Workplace fatalities in Wisconsin have decreased slightly since 2018, but new data may undercount job-related deaths because it doesn’t include people who died after being exposed to COVID-19 at work.
That’s according to a new report from the American Federation of Labor and Congress of Industrial Organizations, or AFL-CIO. The report examined health and safety protections for workers in the United States and provided data from every state.
Wisconsin had 105 workplace deaths in 2021, down from 114 in 2018, but the “true impact of COVID-19 infections due to workplace exposures is unknown,” according to the report.
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“We really have no idea how many workers died from exposure to COVID on the job, or — for that matter — even how many family members may have contracted COVID from family members who contracted (it) on the job,” said Jordan Barab, who served eight years as deputy assistant secretary for the Occupational Safety and Health Administration, or OSHA, under former President Barack Obama.
While the full effects of the pandemic on workplace safety are unclear, the report illustrates national trends like the heightened threat of workplace violence. It also made policy recommendations to address issues highlighted in the report.
Wisconsin workplace fatalities by the numbers
Of Wisconsin’s 2021 workplace deaths, 36 were the result of transportation incidents, 21 from assaults or violence, 18 from contact with objects and equipment, 13 from exposure to harmful materials, 13 from falls and four from fires or explosions.
Stephanie Bloomingdale, president of the Wisconsin AFL-CIO, said despite workplace fatalities decreasing slightly since 2018, even one death is too many.
“Any worker who dies on the job, it’s not only that worker that is affected but his or her entire family,” she said. “That means that there’s a mom no longer sitting at the kitchen table or a dad, a sister, brother, a son or a daughter.”
Bloomingdale said some of the deaths from transportation incidents — which made up 34 percent of all 2021 workplace fatalities in Wisconsin — involved individuals driving a company car. But more commonly they resulted from collisions with construction workers.
“There are far too many accidents and deaths that occur when workers are fixing our roads or doing road work,” she said. “We have inattentive drivers creating accidents and creating deaths.”
Nationally, workplace deaths from violence or assault increased from 705 in 2020 to 761 in 2021, according to the report. Wisconsin, however, saw a decrease in that category from 26 deaths in 2020 to 21 in 2021.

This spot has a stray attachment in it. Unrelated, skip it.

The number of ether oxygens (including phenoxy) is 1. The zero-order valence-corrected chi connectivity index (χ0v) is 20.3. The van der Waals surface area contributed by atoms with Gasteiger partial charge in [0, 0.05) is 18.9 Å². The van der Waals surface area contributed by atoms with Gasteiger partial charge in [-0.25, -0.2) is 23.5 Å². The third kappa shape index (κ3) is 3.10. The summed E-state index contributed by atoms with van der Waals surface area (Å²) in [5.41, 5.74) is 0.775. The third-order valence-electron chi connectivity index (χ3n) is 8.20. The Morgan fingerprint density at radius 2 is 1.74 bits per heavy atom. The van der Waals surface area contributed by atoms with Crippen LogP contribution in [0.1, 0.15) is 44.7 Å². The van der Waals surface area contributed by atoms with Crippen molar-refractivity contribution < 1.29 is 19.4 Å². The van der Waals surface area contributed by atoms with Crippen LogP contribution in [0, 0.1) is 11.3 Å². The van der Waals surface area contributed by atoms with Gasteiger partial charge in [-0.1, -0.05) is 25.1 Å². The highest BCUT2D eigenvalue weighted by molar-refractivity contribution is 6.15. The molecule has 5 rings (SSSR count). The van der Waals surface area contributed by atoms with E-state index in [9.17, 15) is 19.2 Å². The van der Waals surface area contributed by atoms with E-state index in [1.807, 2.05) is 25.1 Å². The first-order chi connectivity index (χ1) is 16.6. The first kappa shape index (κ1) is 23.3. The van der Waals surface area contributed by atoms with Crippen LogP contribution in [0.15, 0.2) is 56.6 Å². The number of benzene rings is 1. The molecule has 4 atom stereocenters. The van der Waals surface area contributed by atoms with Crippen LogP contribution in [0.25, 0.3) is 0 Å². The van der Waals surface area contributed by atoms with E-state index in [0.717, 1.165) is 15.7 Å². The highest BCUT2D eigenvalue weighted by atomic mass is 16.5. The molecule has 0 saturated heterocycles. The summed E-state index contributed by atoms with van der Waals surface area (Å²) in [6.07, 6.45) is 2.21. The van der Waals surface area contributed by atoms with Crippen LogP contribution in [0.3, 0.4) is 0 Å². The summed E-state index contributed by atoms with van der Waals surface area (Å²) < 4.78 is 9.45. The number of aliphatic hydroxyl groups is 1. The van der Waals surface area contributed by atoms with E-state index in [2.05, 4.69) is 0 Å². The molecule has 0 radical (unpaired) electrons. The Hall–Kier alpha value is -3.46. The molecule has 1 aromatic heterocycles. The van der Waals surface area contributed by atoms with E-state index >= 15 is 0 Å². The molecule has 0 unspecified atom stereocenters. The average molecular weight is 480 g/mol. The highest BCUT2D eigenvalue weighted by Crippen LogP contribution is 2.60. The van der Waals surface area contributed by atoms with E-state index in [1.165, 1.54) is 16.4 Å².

However, violence or assault was the fourth-leading cause of workplace fatalities nationally, and the second-leading cause in Wisconsin. The report said workplace violence is “a growing and serious threat,” especially for female workers and individuals employed in health care and social services.
“The idea that a worker would go to work and be killed either by guns or other kinds of violence is not tolerable in our state or in our country,” Bloomingdale said.
Out of all 50 states, Wisconsin ranked 24th for fatalities with a rate of 3.4 deaths per 100,000 workers, slightly below the national average of 3.6 deaths per 100,000 workers, the report noted.
Bloomingdale said that ranking means there’s still work to be done because “being middle of the road” isn’t good enough.
“We would like to be the state in the country that has the least fatalities and the least injuries on the job,” she said. “We will not stop advocating for safe workplaces until we are there.”
OSHA faces hurdles in addressing workplace safety
To address workplace safety and reduce deaths on the job, the AFL-CIO report said the federal government needs to give OSHA more resources.
Currently, the report said OSHA is underfunded, understaffed and its penalties for safety violations are too weak.
According to the AFL-CIO, the federal agency only has enough staff to inspect workplaces once every 190 years.
“We simply have not funded OSHA at the levels that it needs to be funded in order to put controls on safety in the workplaces,” Bloomingdale said.
Barab agreed, saying OSHA is a small agency with an “enormous mandate” of ensuring the health and safety of private sector workers across the country. He said OSHA’s only meaningful budget increase in the last 20 years came in 2010.
“Inflation has, of course, gone up and worker salaries have gone up, which effectively means that the budget for OSHA has been cut in real dollars,” he said. “And it got worse during the Trump administration. Not only were there no significant increases in OSHA’s budget, but Trump actually cut parts of it down.”
In 2022, the average financial penalty for a serious federal OSHA violation was $4,354, and the average penalty for a workplace death was $12,063, the AFL-CIO report said.
Barab said those penalties aren’t enough to dissuade bad behavior for big companies.
He referenced a 2014 incident in which a toxic gas release killed four workers at a DuPont chemical plant in Texas. OSHA fined DuPont $99,000, which was later raised to $106,375. Last month, the Environmental Protection Agency, or EPA, announced $12 million in fines against company for the 2014 incident. Dupont is also required to make an additional $4 million community service payment to the National Fish and Wildlife Foundation.
Barab said DuPont’s fines for environmental violations were higher than its fine for violating workplace safety regulations.
“OSHA’s penalty was for killing workers. EPA’s penalty was basically for endangering birds and fish,” Barab said. “What you have here is a country, a legal process and a regulatory process that values birds and fish much more than it values human lives.”
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